I started to choke up watching the news last night.
I would say that this just means it’s official, I have become my mother – except for the fact that it wasn’t a human interest story. It wasn’t even something personal that hit me close to home. It was coverage of the attacks along the Gaza border, which I really have no connection to.
I think it had to do with Leidy.
Leidy’s new to our first grade class. She has big cheeks like me and long black hair that she almost always wears in pigtails. I don’t think I have ever seen her without a big smile on her face or her cousin Wendy. They always show up an hour early to class and usually wait in my house, asking me questions or playing Uno.
Today Leidy asked me if I knew why her daddy didn’t come from Nicaragua with her. I didn’t. It’s because he died she told me. Then she asked if I knew why she lives with her seven cousins. I didn’t. It’s because her mom had to stay and work she told me, but she calls every night.
You don’t know Leidy, but that doesn’t make her any less real or diminish the injustice of her story. And that’s all I could think about watching the news. So many more sad stories being written that we will never even know about.
I know it’s Thanksgiving and that I am really not supposed to be such a downer, but that’s actually want this is all about.
You see, this year what I am most thankful for is the kindness of strangers. For the people in my community who have embraced me, invited me into their homes, and shared their lives with me. For the volunteers who, although we just met, accepted, included, and supported me. Without every single one of them my time here would have been impossible.
It’s a rare moment in your life when every person most important to you on a day to day basis was, only a short time ago, a far away stranger. It makes you see the world differently.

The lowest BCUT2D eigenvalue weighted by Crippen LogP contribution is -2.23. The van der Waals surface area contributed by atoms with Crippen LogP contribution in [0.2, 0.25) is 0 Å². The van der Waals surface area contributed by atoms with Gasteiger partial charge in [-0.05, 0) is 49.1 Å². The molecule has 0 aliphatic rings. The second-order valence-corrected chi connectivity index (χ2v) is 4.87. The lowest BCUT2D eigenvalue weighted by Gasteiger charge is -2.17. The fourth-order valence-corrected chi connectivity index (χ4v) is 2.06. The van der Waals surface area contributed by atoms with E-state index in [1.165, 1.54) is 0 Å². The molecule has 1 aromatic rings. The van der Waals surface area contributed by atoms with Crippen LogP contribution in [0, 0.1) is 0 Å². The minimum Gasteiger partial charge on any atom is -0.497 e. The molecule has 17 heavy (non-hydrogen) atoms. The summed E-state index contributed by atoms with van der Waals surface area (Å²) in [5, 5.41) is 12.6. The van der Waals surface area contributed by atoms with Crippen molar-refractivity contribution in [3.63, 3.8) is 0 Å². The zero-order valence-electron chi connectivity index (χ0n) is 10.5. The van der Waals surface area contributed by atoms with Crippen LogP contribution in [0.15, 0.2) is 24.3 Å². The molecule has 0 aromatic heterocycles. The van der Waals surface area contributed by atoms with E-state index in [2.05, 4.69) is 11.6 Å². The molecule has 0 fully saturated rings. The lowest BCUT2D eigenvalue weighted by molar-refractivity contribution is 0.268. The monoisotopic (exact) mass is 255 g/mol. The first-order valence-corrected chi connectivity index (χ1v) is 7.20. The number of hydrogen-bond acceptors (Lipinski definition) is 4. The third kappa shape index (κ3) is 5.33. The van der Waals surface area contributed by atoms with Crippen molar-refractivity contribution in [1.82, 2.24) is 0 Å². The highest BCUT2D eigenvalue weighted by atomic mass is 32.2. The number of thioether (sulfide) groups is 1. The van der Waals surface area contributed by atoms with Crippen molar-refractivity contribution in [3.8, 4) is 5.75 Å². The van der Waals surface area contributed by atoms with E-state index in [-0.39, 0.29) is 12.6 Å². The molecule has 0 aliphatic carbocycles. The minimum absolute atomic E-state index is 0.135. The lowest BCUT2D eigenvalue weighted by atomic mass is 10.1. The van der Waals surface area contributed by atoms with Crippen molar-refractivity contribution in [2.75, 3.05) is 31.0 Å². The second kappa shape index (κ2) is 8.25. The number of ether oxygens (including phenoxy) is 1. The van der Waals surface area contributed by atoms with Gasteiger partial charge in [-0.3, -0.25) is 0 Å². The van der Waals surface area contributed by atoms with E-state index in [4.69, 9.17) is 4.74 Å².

Mark Twain has told us that ‘Travel is fatal to prejudice, bigotry, and narrow mindedness,’ I would like to say it’s lethal to indifference too. Suddenly, every story and every face becomes a potential friend, ally, or neighbor filled with love and advice – even the stray dogs. No, especially the stray dogs.
I know not everyone has the possibility of putting their life on hold for two years to pick a machete and live in a developing country, but maybe you can take a second to get to know a stranger where you are. Maybe you can volunteer, even just for an afternoon, in order to open up your life to something new and different.
I realize it sounds cheesy (and I know I am an idealist) but if we each made an effort to do this, to know each other’s stories, there would be so many fewer strangers left. And maybe the news wouldn’t be so sad anymore.
I want to thank everyone who has donated to my computer lab project – we are so close!!! I am a little embarrassed to not have sent out individual thank you cards just yet but the Peace Corps has a policy of not releasing the information of who has donated until all the money is in so I honestly don’t know who to send them to at the moment. Silly bureaucracy. But I do appreciate you!